Enhance Legislative Accountability With PLS

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The legislative process plays a preeminent role in ensuring the creation of robust laws that address societal needs and uphold democratic principles. However, the mere enactment of legislation is insufficient to guarantee its successful implementation and impact. In this case, post-legislative scrutiny (PLS) acts as the crucial mechanism for assessing the effectiveness and efficiency of laws after their enactment, enabling policymakers to evaluate their real-world impact and identify areas for improvements and necessary amendments. 

PLS is a concept that is associated with the evaluation of the implementation and effectiveness of a law by parliament after it has been passed and put into practice. It involves a thorough examination of how the legislation has been applied and whether it has achieved its intended objectives or not. It is a part of the broader legislative oversight process, which aims to hold the government accountable for the policies and laws it enacts.

 PLS in Nepal

Article 47 of the Constitution of Nepal stipulates that the state must enact laws within three years of the promulgation of the Constitution for the implementation and enforcement of the fundamental rights as guaranteed by the Constitution. In response to this mandate, 16 different laws were created on Ashoj 2, 2075. But the status of implementation of such laws, what effect and impact those laws have caused, and whether the laws have a substantial effect on the enjoyment of fundamental rights or not can be answered only through PLS.

The Constitution of Nepal, which resolves to build an egalitarian society based on the principle of proportional inclusion and participation, has provided that the commissions established under Part 27 shall be reviewed by the Parliament after ten years from the date of commencement of the constitution. This system of checking the validity and effectiveness of the constitutional provisions considered during the making of the Constitution seems to be related to the post-legislative examination.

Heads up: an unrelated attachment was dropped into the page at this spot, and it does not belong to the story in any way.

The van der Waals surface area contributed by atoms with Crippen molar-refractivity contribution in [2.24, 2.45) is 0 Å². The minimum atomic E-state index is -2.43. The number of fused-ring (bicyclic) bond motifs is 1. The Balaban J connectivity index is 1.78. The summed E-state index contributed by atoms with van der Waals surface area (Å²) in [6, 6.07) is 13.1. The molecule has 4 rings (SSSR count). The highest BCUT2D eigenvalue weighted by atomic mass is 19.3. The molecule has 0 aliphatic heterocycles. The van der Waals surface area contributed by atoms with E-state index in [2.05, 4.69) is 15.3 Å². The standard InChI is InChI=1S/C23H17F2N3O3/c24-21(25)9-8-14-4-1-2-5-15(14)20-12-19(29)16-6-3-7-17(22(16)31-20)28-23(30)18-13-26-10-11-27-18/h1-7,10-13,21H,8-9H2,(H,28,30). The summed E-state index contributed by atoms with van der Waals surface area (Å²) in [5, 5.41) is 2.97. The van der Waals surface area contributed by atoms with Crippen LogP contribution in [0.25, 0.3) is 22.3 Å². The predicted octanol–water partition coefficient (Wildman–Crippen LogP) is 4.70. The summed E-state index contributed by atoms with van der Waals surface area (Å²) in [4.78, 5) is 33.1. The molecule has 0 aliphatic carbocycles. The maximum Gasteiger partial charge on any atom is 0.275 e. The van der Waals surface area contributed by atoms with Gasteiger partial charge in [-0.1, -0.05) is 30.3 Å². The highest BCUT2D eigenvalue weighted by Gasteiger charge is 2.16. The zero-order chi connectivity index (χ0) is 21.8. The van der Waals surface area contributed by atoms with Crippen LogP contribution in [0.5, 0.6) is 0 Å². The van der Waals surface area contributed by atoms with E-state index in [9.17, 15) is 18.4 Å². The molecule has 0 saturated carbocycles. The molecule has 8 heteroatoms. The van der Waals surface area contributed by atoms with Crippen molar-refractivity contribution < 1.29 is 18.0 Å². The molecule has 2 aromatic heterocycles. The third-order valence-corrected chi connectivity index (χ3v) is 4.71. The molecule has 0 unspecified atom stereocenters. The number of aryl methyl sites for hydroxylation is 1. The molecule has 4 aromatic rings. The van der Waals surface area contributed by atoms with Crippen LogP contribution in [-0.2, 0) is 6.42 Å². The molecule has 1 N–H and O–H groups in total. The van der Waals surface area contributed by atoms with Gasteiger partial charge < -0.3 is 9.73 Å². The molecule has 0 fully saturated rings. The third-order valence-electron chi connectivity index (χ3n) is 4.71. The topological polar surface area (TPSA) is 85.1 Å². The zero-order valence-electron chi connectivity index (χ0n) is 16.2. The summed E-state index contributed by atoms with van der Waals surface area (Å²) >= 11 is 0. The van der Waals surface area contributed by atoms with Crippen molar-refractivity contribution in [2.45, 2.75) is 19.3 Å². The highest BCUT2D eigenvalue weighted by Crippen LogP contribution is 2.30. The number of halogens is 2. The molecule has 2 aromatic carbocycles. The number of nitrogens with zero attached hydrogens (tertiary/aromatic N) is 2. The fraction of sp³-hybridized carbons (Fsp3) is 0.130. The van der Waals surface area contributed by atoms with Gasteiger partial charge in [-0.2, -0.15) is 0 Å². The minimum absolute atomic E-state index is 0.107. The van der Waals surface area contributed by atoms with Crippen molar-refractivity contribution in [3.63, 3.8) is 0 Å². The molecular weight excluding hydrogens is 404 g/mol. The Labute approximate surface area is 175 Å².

The Civil Service Act, 2049 of Nepal, which is the umbrella law governing the administration of the civil service in Nepal, was amended in 2064. As per the amendment, when filling vacancies in the civil service through open competition, 45 per cent of the vacancies should be reserved for candidates from the protected groups. Among the reserved groups, 33 per cent should be allocated to women, 27 per cent to indigenous nationalities, 22 per cent to Madhesis, 9 per cent to Dalits, 5 per cent to the disabled, and 4 per cent to candidates from marginalized regions. The provision also states that the system of reservation should be reviewed every ten years in order to determine its effectiveness and make necessary adjustments to ensure its relevance. However, the review of the reservation policy has not been conducted yet.

 The Social Behaviour (Reform) Act 2033 is the most discussed yet unimplemented law in Nepal. The Legislation Management Committee submitted a report to the National Assembly on Shrawan 12, 2079, with eight policies and 15 legal suggestions to repeal the existing law and create a new law, stating that it is not possible to address the current situation of rapid development of information and communication technology and changes in the economic, political, and social sectors through this Act. The report suggested that although there is a Social Behaviour (Reform) Act, 2033, in Nepal, it has not been implemented, and it is necessary to make and implement a new law in a timely manner. Similarly, the report has been submitted to the National Assembly regarding the post-legislative scrutiny of the Infectious Diseases Act 2020 in Shrawan 12, 2079.